Between 2011 and 2012, the OCR conducted a Pilot Audit Program to gauge if covered entities truly are HIPAA compliant. The OCR hasn’t released the results of the pilot audits, but they have stated that only two of the 61 healthcare providers audited were fully compliant. From bits of information the OCR has released, it seems providers tend to be non-compliant in the following areas:

1) Disaster Recovery Plan

2) Risk Analysis

3) Minimum necessary rules

4) Notice of Privacy

5) Policies and procedures manual

6) Adequate employee training on the pharmacy’s HIPAA policies and procedures.

The HIPAA Audit Program began around October 1, 2013, so don’t put your HIPAA updates on the back burner. There are programs out there that can make this easy for you. HIPAATrack, presented by NCPA, powered by PRS is the quickest, most cost effective way to be compliant with the HIPAA Omnibus Final Rule.

So, don’t panic, but don’t be complacent, either. Get your HIPAA house in order; then relax.


Pharmacy News: Omnibus HIPAA and How it Impacts you — Part II

In my last blog post, I informed you of changes to HIPAA and how it will be enforced.

Here are some of the specific changes in the  Omnibus HIPAA Final Rule and that impact you as a pharmacy owners:

  1. Security Rule—You must now make sure your business associates, anyone with whom you legally share individuOmnibus HIPAA changesally identifiable PHI, are compliant with the Security Rule and have policies and procedures in place to ensure the confidentiality, integrity, and availability of electronic Protected Health Information (PHI). While you’re at it, conduct an evaluation of your own Security Compliance Program, paying close attention to your Risk Analysis, Risk Management, Disaster Recovery, and Contingency Plans. A pilot audit program found that pharmacies were often deficient in these areas.
  2. Breach Notification—The standard for deciding whether one must issue a Breach Notification was changed from risk of harm to the patient to risk that the PHI was compromised. If your risk analysis determines that the PHI was possibly released inappropriately, you must: 1) Notify the patient within 60 days of discovery. 2) Notify HHS within 60 days for breaches of 500 or more patients. 3) Notify HHS of all breaches within 60 days of year’s end. 4) Notify a prominent media outlet in your area for breaches of 500 or more patients.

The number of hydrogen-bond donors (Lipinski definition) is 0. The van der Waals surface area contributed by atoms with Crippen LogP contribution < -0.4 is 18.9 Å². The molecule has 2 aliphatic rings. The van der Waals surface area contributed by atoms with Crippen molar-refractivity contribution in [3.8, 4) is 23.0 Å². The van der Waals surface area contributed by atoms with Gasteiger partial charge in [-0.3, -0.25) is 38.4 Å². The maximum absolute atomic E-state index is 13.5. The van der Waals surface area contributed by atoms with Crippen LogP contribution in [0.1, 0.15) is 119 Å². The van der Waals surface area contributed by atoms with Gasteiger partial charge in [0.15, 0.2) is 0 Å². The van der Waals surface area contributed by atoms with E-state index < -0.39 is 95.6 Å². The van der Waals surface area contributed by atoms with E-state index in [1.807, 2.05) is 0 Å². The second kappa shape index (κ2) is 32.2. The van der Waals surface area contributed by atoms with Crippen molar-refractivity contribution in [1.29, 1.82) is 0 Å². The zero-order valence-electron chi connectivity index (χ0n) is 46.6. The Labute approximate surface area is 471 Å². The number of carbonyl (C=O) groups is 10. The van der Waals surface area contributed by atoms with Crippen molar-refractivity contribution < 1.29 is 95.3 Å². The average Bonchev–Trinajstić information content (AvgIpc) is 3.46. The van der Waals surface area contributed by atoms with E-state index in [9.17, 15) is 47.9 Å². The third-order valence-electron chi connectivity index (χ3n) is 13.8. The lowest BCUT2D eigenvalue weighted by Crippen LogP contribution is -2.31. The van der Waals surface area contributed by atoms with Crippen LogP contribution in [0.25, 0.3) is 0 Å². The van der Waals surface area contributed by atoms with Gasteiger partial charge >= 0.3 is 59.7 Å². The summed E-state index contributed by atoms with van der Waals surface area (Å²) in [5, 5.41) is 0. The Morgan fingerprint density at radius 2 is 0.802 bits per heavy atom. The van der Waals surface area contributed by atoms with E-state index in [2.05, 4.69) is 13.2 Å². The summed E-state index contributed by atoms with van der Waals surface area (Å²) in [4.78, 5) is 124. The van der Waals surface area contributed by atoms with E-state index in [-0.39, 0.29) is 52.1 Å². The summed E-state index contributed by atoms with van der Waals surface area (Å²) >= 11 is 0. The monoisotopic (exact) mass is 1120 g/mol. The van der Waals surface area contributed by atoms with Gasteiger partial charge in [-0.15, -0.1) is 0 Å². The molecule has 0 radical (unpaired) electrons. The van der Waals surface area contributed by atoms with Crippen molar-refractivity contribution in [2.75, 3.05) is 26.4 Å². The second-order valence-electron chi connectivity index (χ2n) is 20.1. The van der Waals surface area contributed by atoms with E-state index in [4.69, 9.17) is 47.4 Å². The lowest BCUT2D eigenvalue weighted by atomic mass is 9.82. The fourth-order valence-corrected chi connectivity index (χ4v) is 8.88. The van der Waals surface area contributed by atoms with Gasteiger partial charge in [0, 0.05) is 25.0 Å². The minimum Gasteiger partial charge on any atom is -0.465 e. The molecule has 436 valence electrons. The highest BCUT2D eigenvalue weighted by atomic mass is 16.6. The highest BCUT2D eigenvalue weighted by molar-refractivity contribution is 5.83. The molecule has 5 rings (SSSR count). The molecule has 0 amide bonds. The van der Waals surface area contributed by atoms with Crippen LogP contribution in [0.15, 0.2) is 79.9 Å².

3. Privacy Rule—This is where the majority of changes were made. Your Notice of Privacy must now: 1) State that you are required to get patient authorization for certain uses and disclosures (e.g. psychotherapy notes, marketing, sale of PHI, and other uses and disclosures not described in the Notice). 2) Include an opt-out statement in your fundraising statement. 3) Notify patients that they may restrict disclosures to health plans for services paid for out of pocket. 4) State that patients will be notified of any PHI breach. Offsite records must now be provided within 30 days of patient request, rather than 60 (with a 30-day time extension provision, as before). If patients request their PHI in an electronic format that you can provide, you must provide it electronically.

Also, there are changes to disclosure rules for the PHI of deceased persons and for proof of immunization to schools. You may continue to disclose PHI to individuals who were authorized to receive it before the patient’s death, and you must protect the PHI for 50 years or until you destroy those records. Proof of immunization may be disclosed to schools with a verbal request of a patient, parent, or person acting in loco parentis; document the request and the submission.

Want more information on the changes put in place by Omnibus HIPAA?

View the PRS webinar: HIPAA 2013: Don’t Panic. Be Prepared.

Looking for an answer to Omnibus HIPAA Compliance for your pharmacy?  

Visit the PRS website @ or contact 1-800-338-3688 to speak with a Specialist.